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Rice: Bilateral talks with North Korea won't work

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WASHINGTON (CNN) -- U.S. Secretary of State Condoleezza Rice on Tuesday defended the Bush administration's refusal to hold bilateral talks with North Korea in the face of Pyongyang's claim of a successful nuclear test.

In an interview with CNN's Wolf Blitzer, Rice said having direct negotiations with North Korea over its nuclear program, instead of negotiating in concert with its neighbors, would not be the right approach because the United States has less leverage to ensure the communist regime lives up to its agreements.

"The United States tried direct dialogue with the North Koreans in the '90s, and that resulted in the North Koreans signing onto agreements that they then didn't keep," she said. (Watch as Rice defends U.S. policy on North Korea -- 1:45 Video)

"And the United States didn't have the force of others, like China and South Korea, to say to the North Koreans, 'That was an agreement that you should have kept.' ...

"It's important not to go back down that road. It's important to bring the weight of China and South Korea and Japan and Russia to bear."

North Korea's nuclear test Monday was met with resounding criticism throughout the world. However, the test was not unexpected as the country had warned of its plans a week ago. (Full story)

U.S. intelligence sources on Tuesday expressed doubts about the magnitude of the blast, saying it was relatively small -- an indication that the test may not have gone as planned.

North Korea's official state-run news agency KCNA reported that "the nuclear test was conducted with indigenous wisdom and technology 100 percent. It marks a historic event as it greatly encouraged and pleased the KPA (Korean People's Army) and people that have wished to have powerful self-reliant defense capability." (Full N. Korea statement)

Rice said North Korean leader Kim Jong Il wanted a bilateral deal with the United States "because he doesn't want to face the pressure of other states that have leverage."

"What Kim Jong Il should understand is that if he verifiably gives up his nuclear weapons program, there is a better path," Rice said. "There's a better path through negotiations. There's a better path to an opening to the international system. There's a better path for his people who are oppressed and downtrodden and hungry." (Watch politicians argue over who "lost" N. Korea -- 2:57 Video)

The Bush administration has insisted any negotiations between the United States and North Korea occur within the framework of the six-party talks that also involve China, Russia, South Korea and Japan.

The North Koreans withdrew from the six-party talks last year and have been pressing for direct negotiations with the United States outside of that framework.

The Bush approach differs from that of the Clinton administration, which negotiated directly with North Korea, resulting in a 1994 agreement that stipulated Pyongyang would not pursue development of nuclear weapons.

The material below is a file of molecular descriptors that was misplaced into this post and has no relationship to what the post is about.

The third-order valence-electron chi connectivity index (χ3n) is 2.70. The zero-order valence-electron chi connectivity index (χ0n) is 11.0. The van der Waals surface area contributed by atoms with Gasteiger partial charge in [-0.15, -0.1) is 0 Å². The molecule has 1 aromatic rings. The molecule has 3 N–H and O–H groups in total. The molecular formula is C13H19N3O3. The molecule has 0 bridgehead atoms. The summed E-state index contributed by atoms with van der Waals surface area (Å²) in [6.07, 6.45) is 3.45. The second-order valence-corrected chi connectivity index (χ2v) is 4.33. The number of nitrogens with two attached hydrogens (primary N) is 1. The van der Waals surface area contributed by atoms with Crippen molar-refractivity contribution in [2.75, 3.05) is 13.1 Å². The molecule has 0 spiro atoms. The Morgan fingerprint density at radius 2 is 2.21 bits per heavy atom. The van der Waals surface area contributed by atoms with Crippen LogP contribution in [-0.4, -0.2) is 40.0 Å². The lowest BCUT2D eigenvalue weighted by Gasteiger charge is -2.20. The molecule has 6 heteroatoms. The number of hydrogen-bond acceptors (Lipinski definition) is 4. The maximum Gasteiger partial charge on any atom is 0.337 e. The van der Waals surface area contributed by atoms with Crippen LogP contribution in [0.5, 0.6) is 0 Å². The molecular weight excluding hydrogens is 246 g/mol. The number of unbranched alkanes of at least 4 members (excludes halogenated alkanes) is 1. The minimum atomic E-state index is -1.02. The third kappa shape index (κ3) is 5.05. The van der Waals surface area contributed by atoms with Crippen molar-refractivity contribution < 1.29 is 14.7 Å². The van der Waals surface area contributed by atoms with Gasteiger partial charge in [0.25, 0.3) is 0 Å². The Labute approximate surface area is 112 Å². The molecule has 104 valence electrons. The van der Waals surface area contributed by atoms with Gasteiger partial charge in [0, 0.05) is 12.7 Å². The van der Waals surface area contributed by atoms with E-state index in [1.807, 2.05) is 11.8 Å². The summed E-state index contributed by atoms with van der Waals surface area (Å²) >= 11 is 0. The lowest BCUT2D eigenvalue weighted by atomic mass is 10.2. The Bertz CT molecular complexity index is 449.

In return, the United States agreed to supply fuel oil to North Korea, which also received international help to build two light-water nuclear reactors to supply electricity.

Rice said that "it might have made perfectly good sense" at the time to try direct talks, but the fact that North Korea violated the 1994 pact shows the weakness of that strategy.

"When they cheated, we had no one to stand with us and say to the North Koreans, 'You've cheated, and that's a problem not just for the United States but for China and for Japan and for Russia and South Korea,' " she said.

Rice said that U.S. officials are still trying to determine whether North Korea detonated a nuclear device Monday.

"But we have to take the claim seriously because it is a political claim ... that tries to get the bargaining position of being a nuclear power," she said.

The secretary also said that the North Koreans should not be allowed to use their fears of a U.S. invasion as an "excuse" for them to pursue nuclear weapons.

"The United States of America doesn't have any intention to attack North Korea or to invade North Korea," Rice said. However, asked about a possible military option in response to the nuclear standoff, she said, "The president never takes any of his options off the table."

She added, "But the United States somehow, in a provocative way, trying to invade North Korea -- it's just not the case."


U.S. Secretary of State Condoleezza Rice says the U.S. tried bilateral talks with North Korea in the 1990s and the policy failed.


Existing sanctions against N. Korea

United States: Export of military items, restrictions on financial transactions and some limits on foreign aid and debt relief.

United Nations: The U.N. Security Council has barred nations from trading in material or technology for missiles or weapons of mass destruction with North Korea. A resolution imposing those restrictions passed on July 16, after the North conducted a series of missile tests.

Japan: Halted oil supplies to the North promised in a 1994 deal and imposed financial restrictions banning fund transfers and overseas remittances by individuals or groups with ties to North Korea's weapons programs.

Australia: Restricted fund transfers and overseas remittances by groups and individuals suspected of links to North Korea's weapons programs.

South Korea: Halted oil supplies.

Source: The Associated Press




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